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'Sisters' Review: Amy Poehler & Tina Fey Could Do Worse, But They Sure Deserve Better

By Vivian Kane | Film | December 18, 2015 |

By Vivian Kane | Film | December 18, 2015 |

If you are looking forward to seeing Sisters, it’s probably for one reason: because you love Tina Fey and Amy Poehler. And let’s get this point out of the way right from the start. That is reason enough to see the movie. Because Sisters isn’t bad, and it doesn’t feel (for the most part) like a waste of its immense talent. But even though Poehler and Fey might not seem to be slumming it, the movie still isn’t quite enough to deserve them.

Sisters is the story of— you guessed it— two sisters, who are as clear archetypes as anything you’d find in a Greek tragedy or Disney Channel sitcom. Fey is Kate Ellis, the animal print-wearing screw up, and Poehler is Maura, the anal retentive, wide-eyed cheery optimist perfectionist. When their parents (James Brolin and Diane Wiest, played as sexed up olds just looking to let loose in their new swinging retirement community) decide to sell their childhood home, the women have to return to Florida to clear out their junk. (Literal AND metaphorical, GET IT?) A couple of montages and reminiscences later, and Maura realizes she’s never actually been able to enjoy the legendary parties Kate grew up throwing, because she was always too busy being the Party Mom. So to cleanse Maura of her not-so-recent divorce and to send the house off with a bang, the two decide to have one last party.

From there, a number of hijinks ensue. Like, really, a shit ton of hijinks. Hijinks make up maybe 80% of the movie, and that’s not always a bad thing. How often do we get to see two women over 40 leading a not terrible comedy based almost solely in crazy and crude humor? Still, there are more than a few bits that aren’t worthy of these two women, but for the most part, this is an easy, fun two hours with two awesome ladies. This is the perfect summer movie, not bad enough to feel like a waste of time, but also not something anyone would ever describe as a “thinker.” If you want a break from watching Star Wars on a loop during whatever days you may have off over the holidays, there are a lot worse ways you could spend your time than watching Tina Fey aggressively hit on John Cena, or seeing Ike Barinholtz play a shockingly convincing romantic interest and straight man to Poehler’s off-kilter comic lead, or watching a mostly entertaining and seemingly unending parade of comedian cameos.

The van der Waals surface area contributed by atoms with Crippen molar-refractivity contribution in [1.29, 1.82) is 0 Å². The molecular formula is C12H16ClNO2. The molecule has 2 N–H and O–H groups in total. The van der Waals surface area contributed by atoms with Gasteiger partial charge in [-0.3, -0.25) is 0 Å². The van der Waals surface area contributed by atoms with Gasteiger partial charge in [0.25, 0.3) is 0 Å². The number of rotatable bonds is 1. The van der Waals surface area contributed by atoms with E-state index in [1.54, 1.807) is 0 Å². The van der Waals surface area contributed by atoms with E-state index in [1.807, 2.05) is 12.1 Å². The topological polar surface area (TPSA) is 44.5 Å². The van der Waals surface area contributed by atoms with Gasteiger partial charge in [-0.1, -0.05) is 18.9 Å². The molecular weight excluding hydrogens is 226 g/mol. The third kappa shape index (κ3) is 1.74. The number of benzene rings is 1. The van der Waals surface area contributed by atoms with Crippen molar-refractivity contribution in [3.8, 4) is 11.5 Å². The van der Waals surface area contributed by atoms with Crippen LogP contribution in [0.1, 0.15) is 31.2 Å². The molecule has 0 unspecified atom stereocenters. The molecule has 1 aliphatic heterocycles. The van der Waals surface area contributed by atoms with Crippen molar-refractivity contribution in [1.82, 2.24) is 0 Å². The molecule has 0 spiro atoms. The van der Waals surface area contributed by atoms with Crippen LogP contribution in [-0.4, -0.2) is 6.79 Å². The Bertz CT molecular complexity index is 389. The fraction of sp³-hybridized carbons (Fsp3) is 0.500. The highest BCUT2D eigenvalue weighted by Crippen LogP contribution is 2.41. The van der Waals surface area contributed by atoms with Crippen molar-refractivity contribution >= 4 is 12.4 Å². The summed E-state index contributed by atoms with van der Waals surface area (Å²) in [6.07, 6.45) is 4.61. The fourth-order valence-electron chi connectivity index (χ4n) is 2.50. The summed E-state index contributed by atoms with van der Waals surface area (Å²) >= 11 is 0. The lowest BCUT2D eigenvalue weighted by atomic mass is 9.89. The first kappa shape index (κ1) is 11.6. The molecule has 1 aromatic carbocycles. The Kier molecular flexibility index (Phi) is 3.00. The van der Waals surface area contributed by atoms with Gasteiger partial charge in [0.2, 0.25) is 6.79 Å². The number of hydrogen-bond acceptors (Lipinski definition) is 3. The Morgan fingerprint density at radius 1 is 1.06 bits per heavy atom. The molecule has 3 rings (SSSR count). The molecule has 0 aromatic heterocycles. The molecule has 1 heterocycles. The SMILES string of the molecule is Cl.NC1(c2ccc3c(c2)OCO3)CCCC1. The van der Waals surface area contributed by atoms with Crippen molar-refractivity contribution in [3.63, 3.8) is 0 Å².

It’s unfortunate that Sisters is probably going to have a worse reception than it deserves. For one, it’s opening against Star Wars. So if anyone actually goes to see the movie at all, I suppose that should be considered a win. The other thing that it has working against it— because the world is unfair and people, on the whole, are dumb— is that it’s about women. Which means, automatically, it’s going to be graded on a different and much steeper curve. Every year, there are half a dozen movies closely comparable to Sisters: movies that strive to be quality bromances like The Hangover or 21 Jump Street, but end up being, if not bad, at least fairly forgettable. Sisters belongs in the same camp as Old School and The 40 Year Old Virgin, or any other broad comedy you love half of before it trails off and you forget about it. My greatest hope for Sisters is that it’s judged against these very similar movies, and not singled out as a “lady comedy.” Because while it is a comedy starring two ladies, its appeal is impressively infinite. It may not be perfect, but men, women, highbrow, lowbrow, people who like funny women, people who just like boobs— this movie has something (and more) for everyone.


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